22
Apr
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A lot of people are excited for Google Glass right now. The first Explorer units began rolling into the happy embrace of those selected for the exclusive pilot program just last week, and we've already seen a ton of feedback. Combined with decent pre-release coverage, it's clear that Glass has the potential to shake things up once more people have it in their hands. Of course press coverage and user excitement only form part of the story. Another critical piece is advertisement and marketing.

Public image and privacy concerns aside, Glass will need to win the hearts of consumers, in a way Google has striven in the past to capture hearts through advertisements for the Nexus family. (See: Nexus 7 – Curious and Nexus 10 – New Baby) It's obvious that video has proven an effective vehicle for Google's touchy-feely strategy even with Glass. But this weekend, a question hit me – how would Google handle print advertisement for one of the most interesting tech products expected to debut this year? It's challenging to tell a heartwarming story in one or two pages, but what print could do though, is succinctly emphasize what Glass does, and how it will enhance your day-to-day experiences.

As Glass-followers no doubt know, one of the wearable device's main draws is its almost paradoxical duality of presence and … un-presence. The device is there to give you important information, but it's not there when you don't want to look at it. There's no need to pull out a phone or tablet to check notifications or emails – they'll just come up when you're ready with little to no effort or distraction. Another draw is that Glass can capture photo and video from your perspective, without the need for phones, cameras, or (shudder) tablets to get a quick snapshot. When I started playing with concepts for Glass print ads, this is what I focused on. Capturing a scene through a lens or screen is – to me – less than ideal, when you want to enjoy the scene while also focusing on documenting it. With that in mind, I made a few mockups. The basic idea is the contrast between life and life through Glass. On one side, you're taking photos with various devices that disrupt your experience of the scene, while through Glass, you see the full picture.

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This is just one idea in an infinite pool of concepts Google could come up with to get its nascent moonshot into the minds of the public. Whatever Google's approach to Glass promotion, I'm excited to see it. How about you?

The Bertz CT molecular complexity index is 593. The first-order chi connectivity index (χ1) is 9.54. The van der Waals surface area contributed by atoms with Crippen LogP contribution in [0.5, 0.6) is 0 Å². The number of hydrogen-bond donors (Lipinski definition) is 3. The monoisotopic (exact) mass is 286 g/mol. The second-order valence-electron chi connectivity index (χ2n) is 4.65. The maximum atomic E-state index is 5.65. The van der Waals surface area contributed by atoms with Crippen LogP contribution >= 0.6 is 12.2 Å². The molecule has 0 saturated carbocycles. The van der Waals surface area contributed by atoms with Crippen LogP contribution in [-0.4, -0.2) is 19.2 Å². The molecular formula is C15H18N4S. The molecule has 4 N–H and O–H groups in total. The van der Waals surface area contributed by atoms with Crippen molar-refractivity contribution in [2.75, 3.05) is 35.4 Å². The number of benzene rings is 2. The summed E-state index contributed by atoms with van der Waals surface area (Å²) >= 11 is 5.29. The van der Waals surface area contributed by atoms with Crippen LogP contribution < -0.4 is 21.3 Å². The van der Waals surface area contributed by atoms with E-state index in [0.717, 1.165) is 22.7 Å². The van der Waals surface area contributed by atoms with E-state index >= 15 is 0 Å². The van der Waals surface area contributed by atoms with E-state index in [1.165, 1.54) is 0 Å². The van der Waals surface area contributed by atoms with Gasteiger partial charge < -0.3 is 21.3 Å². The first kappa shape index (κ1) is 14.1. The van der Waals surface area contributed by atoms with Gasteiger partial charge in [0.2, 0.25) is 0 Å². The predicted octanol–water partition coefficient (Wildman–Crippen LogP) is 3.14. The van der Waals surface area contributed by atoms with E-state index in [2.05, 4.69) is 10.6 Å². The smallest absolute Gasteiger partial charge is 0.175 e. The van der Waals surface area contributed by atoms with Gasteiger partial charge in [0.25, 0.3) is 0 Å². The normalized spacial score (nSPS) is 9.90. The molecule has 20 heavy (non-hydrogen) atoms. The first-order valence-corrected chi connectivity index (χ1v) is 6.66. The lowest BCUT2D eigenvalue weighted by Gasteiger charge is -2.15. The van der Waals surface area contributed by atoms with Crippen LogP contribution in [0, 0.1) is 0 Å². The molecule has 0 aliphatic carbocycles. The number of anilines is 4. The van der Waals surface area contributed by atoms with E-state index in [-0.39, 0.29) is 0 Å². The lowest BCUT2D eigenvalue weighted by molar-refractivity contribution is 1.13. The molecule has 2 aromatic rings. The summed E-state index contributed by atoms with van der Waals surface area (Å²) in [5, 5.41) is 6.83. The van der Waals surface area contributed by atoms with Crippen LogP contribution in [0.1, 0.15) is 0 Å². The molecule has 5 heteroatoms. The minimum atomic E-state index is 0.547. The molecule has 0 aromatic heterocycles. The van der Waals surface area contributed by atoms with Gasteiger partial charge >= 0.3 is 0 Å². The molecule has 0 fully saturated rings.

Liam Spradlin
Liam loves Android, design, user experience, and travel. He doesn't love ill-proportioned letter forms, advertisements made entirely of stock photography, and writing biographical snippets.

  • Tiffany Sears

    I really really like this as a campaign

  • Kokusho

    nice one, really.

  • Mehmet Fatih YILDIRIM

    Is there a way we will be able to experience glass without using it physically? I dont mean this google videos showing the glass experience by putting some glass interface on the top right screen by ANIMATIONS, I mean can someone with a glass take a picture of the interface as if we are wearing the glass? or is it like 3D Glasses , that you cant experience it with your computer screen? Since i am in a 3rd world country, chances are the glass wont be in my country at least 1-2 years. and I really want to experience it somehow.. any chance?

    • http://AndroidPolice.com/ Liam Spradlin

      one of the explorers, Dan McLaughlin, has said that if you hold your phone in your right hand fully extended, that's what Glass looks like. As for photographing the actual eyepiece, I'm not sure anyone's done that yet. Ron's going to get his Glass soon, maybe he will treat us to a photo of the eyepiece.

  • Elias

    "Hey Google, I know you read this blog, I've got some nice ideas, so hire me!'

    • Freak4Dell

      I tried way too hard to sing that to the tune of Call Me Maybe.

      • Atakan Onol

        Now that you said I went back and reread it that way

  • woj_tek

    good luck with this insect photo using glass... gosh...

    • http://AndroidPolice.com/ Liam Spradlin

      One just has to be sure to wear the clip-on safety glass accessory :P

  • White Pawn

    The way everyone seems to talk about Glass is more like what I expect it to be in its fifth or sixth generation. I do not expect the first generation to be so close to perfect imagination. Far from it.